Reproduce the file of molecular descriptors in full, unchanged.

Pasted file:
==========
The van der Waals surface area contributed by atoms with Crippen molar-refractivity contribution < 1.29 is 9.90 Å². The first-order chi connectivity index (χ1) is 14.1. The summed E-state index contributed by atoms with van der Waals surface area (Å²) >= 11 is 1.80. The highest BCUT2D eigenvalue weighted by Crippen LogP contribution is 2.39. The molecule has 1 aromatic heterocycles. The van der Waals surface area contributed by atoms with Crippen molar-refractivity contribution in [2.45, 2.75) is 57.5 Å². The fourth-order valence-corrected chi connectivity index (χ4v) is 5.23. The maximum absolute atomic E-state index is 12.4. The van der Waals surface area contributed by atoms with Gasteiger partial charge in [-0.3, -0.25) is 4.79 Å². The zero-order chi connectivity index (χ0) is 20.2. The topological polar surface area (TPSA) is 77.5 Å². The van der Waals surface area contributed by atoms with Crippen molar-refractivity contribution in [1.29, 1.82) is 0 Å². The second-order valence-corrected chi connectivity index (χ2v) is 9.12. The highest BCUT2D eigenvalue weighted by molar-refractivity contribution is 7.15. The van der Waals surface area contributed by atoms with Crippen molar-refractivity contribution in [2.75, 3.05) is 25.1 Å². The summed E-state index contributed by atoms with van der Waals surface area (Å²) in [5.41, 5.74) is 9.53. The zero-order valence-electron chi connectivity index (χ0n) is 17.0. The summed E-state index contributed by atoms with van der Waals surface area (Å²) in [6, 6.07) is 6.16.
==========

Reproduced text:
The van der Waals surface area contributed by atoms with Crippen molar-refractivity contribution < 1.29 is 9.90 Å². The first-order chi connectivity index (χ1) is 14.1. The summed E-state index contributed by atoms with van der Waals surface area (Å²) >= 11 is 1.80. The highest BCUT2D eigenvalue weighted by Crippen LogP contribution is 2.39. The molecule has 1 aromatic heterocycles. The van der Waals surface area contributed by atoms with Crippen molar-refractivity contribution in [2.45, 2.75) is 57.5 Å². The fourth-order valence-corrected chi connectivity index (χ4v) is 5.23. The maximum absolute atomic E-state index is 12.4. The van der Waals surface area contributed by atoms with Gasteiger partial charge in [-0.3, -0.25) is 4.79 Å². The zero-order chi connectivity index (χ0) is 20.2. The topological polar surface area (TPSA) is 77.5 Å². The van der Waals surface area contributed by atoms with Crippen molar-refractivity contribution in [1.29, 1.82) is 0 Å². The second-order valence-corrected chi connectivity index (χ2v) is 9.12. The highest BCUT2D eigenvalue weighted by molar-refractivity contribution is 7.15. The van der Waals surface area contributed by atoms with Crippen molar-refractivity contribution in [2.75, 3.05) is 25.1 Å². The summed E-state index contributed by atoms with van der Waals surface area (Å²) in [5.41, 5.74) is 9.53. The zero-order valence-electron chi connectivity index (χ0n) is 17.0. The summed E-state index contributed by atoms with van der Waals surface area (Å²) in [6, 6.07) is 6.16.